Last edited by Graham Greenbag; 10-23-2017 at 01:43 PM.

  6. #6
    Join Date
    Mar 2014
    Ames, Iowa/San Juan, Puerto Rico


    I'm with the rest of them, if you want to learn to play with others, then there is really no substitute for playing with others. Improv, that's another thing. I've been working on that for years, with mixed results. Sometimes I feel inspired, and sometimes I wonder why I even try. I think that comes with the territory. Improv is an ever evolving endeavor. But back to playing with others, does your instructor play along with you? I have my one ukulele student, and we have been jamming together since the first lesson. When I demonstrate something to her and ask her to give it a go, I always play along with her. I think that it really helps her. You instructor should be good enough to slow it down and stay with you. I mean, sometimes I just have to play super slow and wait while she struggles through things for the first time, but I always play along. That would seem to be a good start it think. It would give you a better feeling for playing with someone else at least.
    Last edited by Rllink; 10-23-2017 at 09:15 AM.
    I don't want to live in a world that is linear.

  7. #7
    Join Date
    Apr 2008
    Twin Cities, MN


    I'm not sure learning to improvise can be very structured. It's a lot of playing around. Learning what fits. I like structure in lessons, too. But when we got to improvising? It was pretty loose.

  8. #8


    If you've tried and it's not working for you just find another instructor. I do that with dance classes all the time. After you get what you wanted, you may want to try them again later to try something out of your comfort zone

  9. #9
    Join Date
    Aug 2017
    Pennsylvania, USA


    I strongly agree with several of the points mentioned above:

    A) If you feel you don't vibe well with your current instructor, don't hesitate to find a new instructor. There are many methods of teaching and many modes of learning. It works out better for both master and student if they are on the same wavelength.

    B) To learn to jam with others you have to play along to music. Live musicians are probably best, but records can work too. Playing along will teach you to follow the feel and rhythm of the music, which is the key skill when playing in a group. Jamming does also require a certain level of proficiency, which varies depending on the nature of the music being jammed.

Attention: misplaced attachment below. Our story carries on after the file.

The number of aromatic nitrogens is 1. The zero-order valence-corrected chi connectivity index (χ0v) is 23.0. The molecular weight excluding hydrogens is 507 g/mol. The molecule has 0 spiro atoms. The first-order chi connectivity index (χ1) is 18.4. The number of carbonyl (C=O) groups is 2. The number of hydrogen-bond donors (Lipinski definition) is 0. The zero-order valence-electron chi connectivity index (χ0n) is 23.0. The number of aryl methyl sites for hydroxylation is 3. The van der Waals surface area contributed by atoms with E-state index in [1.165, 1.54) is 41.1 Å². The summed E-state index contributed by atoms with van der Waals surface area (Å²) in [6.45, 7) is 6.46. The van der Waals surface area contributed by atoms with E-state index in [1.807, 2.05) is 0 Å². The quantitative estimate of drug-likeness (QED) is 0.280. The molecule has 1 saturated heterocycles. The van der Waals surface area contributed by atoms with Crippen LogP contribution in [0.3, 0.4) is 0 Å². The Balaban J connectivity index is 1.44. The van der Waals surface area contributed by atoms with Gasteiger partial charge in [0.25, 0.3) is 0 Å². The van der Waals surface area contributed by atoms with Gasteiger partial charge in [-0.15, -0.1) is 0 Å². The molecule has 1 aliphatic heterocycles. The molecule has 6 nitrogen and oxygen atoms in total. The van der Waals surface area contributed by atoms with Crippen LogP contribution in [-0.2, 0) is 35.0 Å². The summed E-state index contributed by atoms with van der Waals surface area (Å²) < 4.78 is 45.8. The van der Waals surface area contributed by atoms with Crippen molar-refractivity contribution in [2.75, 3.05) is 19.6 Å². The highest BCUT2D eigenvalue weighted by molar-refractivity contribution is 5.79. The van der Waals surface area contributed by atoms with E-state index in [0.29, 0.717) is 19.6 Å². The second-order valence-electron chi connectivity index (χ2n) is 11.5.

C) Improvisation is by its very nature a freeform art. Yes, there is structure and theory to it, and you must study those structural and theoretical elements (e.g. your pentatonic scales and movable chords.) In the end though, the goal of improvisation is to hear those studied elements and string them together in ways that please you, and do it while flying by the seat of your pants. To do this skillfully, you will spend many, many hours nailing down the structural parts, and then years(a lifetime?) figuring out how to best put them together on the fly. Noodling around is unavoidable because the goal of improvisation is essentially noodling with intent.

    Congratulate yourself for all the progress you have made! Remember your studies, but don't forget to have fun!

  10. #10
    Join Date
    Jan 2010


    While there are lots of good points, I have always felt that if you put yourself in the hands of a teacher, trust his/her judgement and see where it leads you. A good teacher may have a different perspective and you may not see the big picture. You need to develop a vocabulary and a fluency on the instrument. As you develop skills you can take things where you want.